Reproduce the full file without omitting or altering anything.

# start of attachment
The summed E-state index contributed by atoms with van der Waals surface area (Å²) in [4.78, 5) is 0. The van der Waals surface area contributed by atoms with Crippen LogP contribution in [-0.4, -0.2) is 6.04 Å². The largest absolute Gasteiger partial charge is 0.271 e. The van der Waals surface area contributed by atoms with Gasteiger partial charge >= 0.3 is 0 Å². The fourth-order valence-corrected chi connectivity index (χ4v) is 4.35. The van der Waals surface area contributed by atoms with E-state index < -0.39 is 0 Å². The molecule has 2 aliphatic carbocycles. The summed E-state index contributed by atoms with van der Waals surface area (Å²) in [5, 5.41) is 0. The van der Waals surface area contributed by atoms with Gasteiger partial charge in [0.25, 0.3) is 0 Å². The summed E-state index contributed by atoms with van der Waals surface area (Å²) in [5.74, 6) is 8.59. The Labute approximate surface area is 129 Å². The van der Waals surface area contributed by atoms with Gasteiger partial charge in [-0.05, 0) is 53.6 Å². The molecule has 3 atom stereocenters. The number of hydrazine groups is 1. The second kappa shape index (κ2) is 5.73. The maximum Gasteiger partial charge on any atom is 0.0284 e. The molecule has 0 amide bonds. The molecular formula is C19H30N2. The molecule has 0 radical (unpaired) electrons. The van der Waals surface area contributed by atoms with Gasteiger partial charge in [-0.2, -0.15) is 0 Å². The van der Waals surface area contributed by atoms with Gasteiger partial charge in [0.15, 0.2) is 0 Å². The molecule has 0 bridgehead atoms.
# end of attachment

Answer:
The summed E-state index contributed by atoms with van der Waals surface area (Å²) in [4.78, 5) is 0. The van der Waals surface area contributed by atoms with Crippen LogP contribution in [-0.4, -0.2) is 6.04 Å². The largest absolute Gasteiger partial charge is 0.271 e. The van der Waals surface area contributed by atoms with Gasteiger partial charge >= 0.3 is 0 Å². The fourth-order valence-corrected chi connectivity index (χ4v) is 4.35. The van der Waals surface area contributed by atoms with E-state index < -0.39 is 0 Å². The molecule has 2 aliphatic carbocycles. The summed E-state index contributed by atoms with van der Waals surface area (Å²) in [5, 5.41) is 0. The van der Waals surface area contributed by atoms with Gasteiger partial charge in [0.25, 0.3) is 0 Å². The summed E-state index contributed by atoms with van der Waals surface area (Å²) in [5.74, 6) is 8.59. The Labute approximate surface area is 129 Å². The van der Waals surface area contributed by atoms with Gasteiger partial charge in [-0.05, 0) is 53.6 Å². The molecule has 3 atom stereocenters. The number of hydrazine groups is 1. The second kappa shape index (κ2) is 5.73. The maximum Gasteiger partial charge on any atom is 0.0284 e. The molecule has 0 amide bonds. The molecular formula is C19H30N2. The molecule has 0 radical (unpaired) electrons. The van der Waals surface area contributed by atoms with Gasteiger partial charge in [-0.2, -0.15) is 0 Å². The van der Waals surface area contributed by atoms with Gasteiger partial charge in [0.15, 0.2) is 0 Å². The molecule has 0 bridgehead atoms.